Holm M, et al. PLoS One 2020.
Alterations in glycosylation are seen in many types of cancer, including colorectal cancer (CRC). Glycans, the sugar moieties of glycoconjugates, are involved in many important functions relevant to cancer and can be of value as biomarkers. In this study, we have used mass spectrometry to analyze the N-glycan profiles of 35 CRC tissue samples and 10 healthy tissue samples from non-CRC patients who underwent operations for other reasons. The tumor samples were divided into groups depending on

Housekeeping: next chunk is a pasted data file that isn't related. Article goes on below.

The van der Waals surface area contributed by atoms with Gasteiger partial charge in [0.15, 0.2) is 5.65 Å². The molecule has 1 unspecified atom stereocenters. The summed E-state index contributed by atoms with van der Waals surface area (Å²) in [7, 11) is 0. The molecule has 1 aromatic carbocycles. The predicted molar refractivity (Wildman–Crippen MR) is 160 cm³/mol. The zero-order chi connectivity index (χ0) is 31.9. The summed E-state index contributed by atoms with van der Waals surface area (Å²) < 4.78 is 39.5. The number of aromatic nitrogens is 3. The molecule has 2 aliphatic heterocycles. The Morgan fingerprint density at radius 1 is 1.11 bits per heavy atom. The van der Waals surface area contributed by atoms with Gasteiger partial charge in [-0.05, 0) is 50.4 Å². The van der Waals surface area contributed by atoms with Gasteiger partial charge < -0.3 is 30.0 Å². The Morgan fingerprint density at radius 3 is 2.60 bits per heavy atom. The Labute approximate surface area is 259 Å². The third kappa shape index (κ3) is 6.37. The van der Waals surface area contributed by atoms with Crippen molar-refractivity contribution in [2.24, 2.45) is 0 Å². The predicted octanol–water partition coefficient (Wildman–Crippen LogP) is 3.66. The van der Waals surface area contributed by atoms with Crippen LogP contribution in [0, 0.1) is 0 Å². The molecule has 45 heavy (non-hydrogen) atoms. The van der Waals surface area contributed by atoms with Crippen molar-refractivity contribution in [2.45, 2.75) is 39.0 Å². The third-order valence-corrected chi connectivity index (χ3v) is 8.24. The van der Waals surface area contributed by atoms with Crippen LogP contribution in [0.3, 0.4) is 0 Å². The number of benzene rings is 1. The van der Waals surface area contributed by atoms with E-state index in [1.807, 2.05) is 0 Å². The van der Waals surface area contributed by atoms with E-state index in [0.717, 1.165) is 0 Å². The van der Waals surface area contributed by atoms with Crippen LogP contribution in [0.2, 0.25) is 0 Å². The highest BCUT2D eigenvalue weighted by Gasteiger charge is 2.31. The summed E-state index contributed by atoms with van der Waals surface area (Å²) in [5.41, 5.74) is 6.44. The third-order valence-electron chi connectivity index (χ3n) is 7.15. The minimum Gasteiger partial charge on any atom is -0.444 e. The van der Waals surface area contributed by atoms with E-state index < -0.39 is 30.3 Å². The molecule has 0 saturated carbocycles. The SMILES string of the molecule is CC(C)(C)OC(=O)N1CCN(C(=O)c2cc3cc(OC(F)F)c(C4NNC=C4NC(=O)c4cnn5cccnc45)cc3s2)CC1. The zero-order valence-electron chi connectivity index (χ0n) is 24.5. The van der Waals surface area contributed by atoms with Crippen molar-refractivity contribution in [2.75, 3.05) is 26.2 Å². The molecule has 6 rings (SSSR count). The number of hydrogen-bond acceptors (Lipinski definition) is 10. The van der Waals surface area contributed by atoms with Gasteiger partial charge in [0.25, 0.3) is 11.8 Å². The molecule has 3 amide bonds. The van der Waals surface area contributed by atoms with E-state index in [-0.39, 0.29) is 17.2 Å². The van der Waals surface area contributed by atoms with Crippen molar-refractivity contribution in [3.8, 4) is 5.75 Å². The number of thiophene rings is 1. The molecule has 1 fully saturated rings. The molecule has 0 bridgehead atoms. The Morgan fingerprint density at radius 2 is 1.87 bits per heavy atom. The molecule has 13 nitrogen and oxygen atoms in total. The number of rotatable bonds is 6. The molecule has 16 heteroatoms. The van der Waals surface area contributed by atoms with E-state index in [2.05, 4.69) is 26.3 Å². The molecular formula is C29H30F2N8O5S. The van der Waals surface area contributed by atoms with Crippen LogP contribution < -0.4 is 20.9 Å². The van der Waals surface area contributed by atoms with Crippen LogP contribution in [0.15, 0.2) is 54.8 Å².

tumor location (right or left colon) and stage (II or III), while the healthy samples were divided into right or left colon. The levels of neutral and acidic N-glycan compositions and glycan classes were analyzed in a total of ten different groups. Surprisingly, there were no significant differences in glycan levels when all right- and left-sided CRC samples were compared, and few differences (such as in the abundance of the neutral N-glycan H3N5) were seen when the samples were divided according to both location and stage. Multiple significant differences were found in the levels of glycans and glycan classes when stage II and III samples were compared, and these glycans could be of value as candidates for new markers of cancer progression. In order to validate our findings, we analyzed healthy tissue samples from the right and left colon and found no significant differences in the levels of any of the glycans analyzed, confirming that our findings when comparing CRC samples from the right and left colon are not due to normal variations in the levels of glycans between the healthy right and left colon. Additionally, the levels of the acidic glycans H4N3F1P1, H5N4F1P1, and S1H5N4F1 were found to change in a cancer-specific but colon location-nonspecific manner, indicating that CRC affects glycan levels in similar ways regardless of tumor location.